"The purpose of the meeting was not to express support for one party or another, and Mr. Netanyahu knows that I will not vote Likud," Yuval Rabin declared at the time, explaining that he supported a unity government. Uri Zaki, chairman of Young Meretz, exclaimed from the audience: "You should be ashamed of yourself. Your father would be ashamed of you, the whole peace camp is ashamed. You are using your name and your father's memory to give the stamp of approval to the worst government in Israel's history."
Opposite sides of the barricades
In the past year, the family rift has grown due to a business dispute between Yuval Rabin and his cousin Yiftah Yaakov, the middle son of his aunt Rachel Yaakov, 87, who lives on Kibbutz Manara. Yitzhak Rabin and his sister always had a very close and special bond that strengthened when they lost their mother at a young age. Associates said this week that Rachel is only in contact with Dalia and that she "is very angry at Yuval."
The background to the rift lies in a business initiative. Three years ago, Yuval Rabin and Yiftah Yaakov got together to start a company called Galila Line Cellular in the Safed-Hatzor-Rosh Pina industrial area. The company made cellular phone repairs and employed 30 workers from the Carmiel, Hatzor Haglilit and Kiryat Shmona areas. "Yiftah is a businessman and he had a dream to bring a cellular industry to the Galilee," says a man who worked at the company. "And so he teamed up with Yuval. Yuval brings the reputation, the connections."
According to data from the Registrar of Companies, half the firm is owned by Yiftah Yaakov's Solidus Technologies, and Yaakov served as CEO of Galila Line Cellular. The other half of the company was held by Galila Technologies, a company owned by Yuval Rabin, former chief of staff Dan Halutz and businessman Koby Huberman.
"The company was supposed to not only deal with cellular repairs, but also with development and manufacturing," says one person who was well acquainted with it. "It started off well, but then it got into financial difficulty." It wasn't long before disputes between the partners followed. Yaakov and Rabin found themselves on opposite sides of the barricades.
"Huberman and Rabin contended that Yiftah was not running the company properly," says someone in the know. "He was tossed out of his various positions and Yuval was supposed to step in and take over his management role." Following his dismissal in May 2010, Yiftah Yaakov sued for NIS 400,000 he claimed the company owed him, and the matter is now in arbitration (Rabin and Huberman declined to comment on the affair ).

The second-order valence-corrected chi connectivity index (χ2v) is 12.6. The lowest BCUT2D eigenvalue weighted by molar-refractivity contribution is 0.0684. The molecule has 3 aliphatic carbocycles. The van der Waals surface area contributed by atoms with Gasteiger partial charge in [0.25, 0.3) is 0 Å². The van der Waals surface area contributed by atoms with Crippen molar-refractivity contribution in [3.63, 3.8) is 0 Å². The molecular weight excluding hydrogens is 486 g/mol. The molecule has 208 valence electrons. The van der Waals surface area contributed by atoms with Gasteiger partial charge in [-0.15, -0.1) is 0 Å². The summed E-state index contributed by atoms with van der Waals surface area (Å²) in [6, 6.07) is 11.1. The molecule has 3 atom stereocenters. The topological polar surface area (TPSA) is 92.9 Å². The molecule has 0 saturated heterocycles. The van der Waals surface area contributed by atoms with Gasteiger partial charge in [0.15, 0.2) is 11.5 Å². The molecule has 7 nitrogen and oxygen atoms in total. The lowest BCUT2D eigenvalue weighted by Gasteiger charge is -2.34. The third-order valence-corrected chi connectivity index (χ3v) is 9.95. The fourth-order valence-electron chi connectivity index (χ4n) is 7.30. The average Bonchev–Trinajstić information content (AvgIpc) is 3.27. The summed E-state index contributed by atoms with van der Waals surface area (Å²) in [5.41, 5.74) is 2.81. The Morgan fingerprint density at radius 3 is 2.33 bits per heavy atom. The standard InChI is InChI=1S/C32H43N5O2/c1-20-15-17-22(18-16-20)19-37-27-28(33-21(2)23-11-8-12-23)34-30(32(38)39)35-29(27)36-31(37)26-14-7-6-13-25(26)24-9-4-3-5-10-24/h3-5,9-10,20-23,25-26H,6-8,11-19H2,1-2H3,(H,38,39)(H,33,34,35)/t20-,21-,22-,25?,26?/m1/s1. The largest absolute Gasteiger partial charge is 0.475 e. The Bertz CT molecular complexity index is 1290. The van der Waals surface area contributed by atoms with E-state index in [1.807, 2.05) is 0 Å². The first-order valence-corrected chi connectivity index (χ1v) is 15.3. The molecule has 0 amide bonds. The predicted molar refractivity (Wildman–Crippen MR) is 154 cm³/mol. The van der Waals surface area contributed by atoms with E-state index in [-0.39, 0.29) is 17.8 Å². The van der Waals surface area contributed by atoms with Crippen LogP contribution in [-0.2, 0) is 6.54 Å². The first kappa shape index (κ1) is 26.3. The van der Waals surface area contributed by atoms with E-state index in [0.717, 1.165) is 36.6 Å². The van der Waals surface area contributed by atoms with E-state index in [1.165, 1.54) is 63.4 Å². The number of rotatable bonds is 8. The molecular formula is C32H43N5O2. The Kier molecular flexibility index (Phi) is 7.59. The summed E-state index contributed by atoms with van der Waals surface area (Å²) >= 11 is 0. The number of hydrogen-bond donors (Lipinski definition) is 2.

In October 2010, Rabin assembled the employees and informed them, to their astonishment, that the company was closing. "Today there's an uncomfortable situation," says an associate. "Yuval is cut off from his sister, from Yiftah and from his Aunt Rachel. It's very painful to Yuval that Rachel is angry at him. Rachel feels that he ganged up with Huberman against her son. Yiftah is very hurt by the way Yuval behaved. In the family, I think, they expected that Yuval would restrain his partners, that he would tell them - Look, we failed at the business, let's close things down and go home. Instead, they developed this theory that Yiftah was the one to blame for the collapse."
Industrialist Stef Wertheimer, who was close to Yitzhak Rabin (going back to the Palmach days ) and his sister Rachel, tried to help. Wertheimer's personal assistant is Zvi Tropp, who was also a friend of Rachel Yaakov, and served as economic aide to Yitzhak Rabin when he was defense minister. Tropp was later chairman of Rafael. With Wertheimer's blessing, Tropp tried to bridge the gap between the two sides. He met with Yiftah Yaakov and with Yuval Rabin, but to no avail.
"This story pains me very much," Tropp said this week. "I tried to bring them together, and I failed."
The business failure had other victims. Dana Yaakobi of moshav Sde Eliezer worked at the company for a year and a half as head of logistics. This week she says that whenever she hears about Yuval Rabin's political activity, she wants to remind him of the people he hired and fired. "A month before the plant shut down," she says, "Rabin assembled us all and asked for full production, for everyone to put in an extra effort and more hours for the sake of the plant's success. The employees were people who just wanted to make a decent living, and I was the only one who asked, what happens if the plant closes? Already there were rumors about it being in bad financial shape. A month later they called us together and announced that it was closing. It was right before the holiday. We were in shock. It was done in a brutal manner, as if no one cared about us at all. At one point they brought in a security company to guard the place - that they had money for. They were apparently afraid that we'd take computers in lieu of our salaries. We received the August wages only at Hannukah."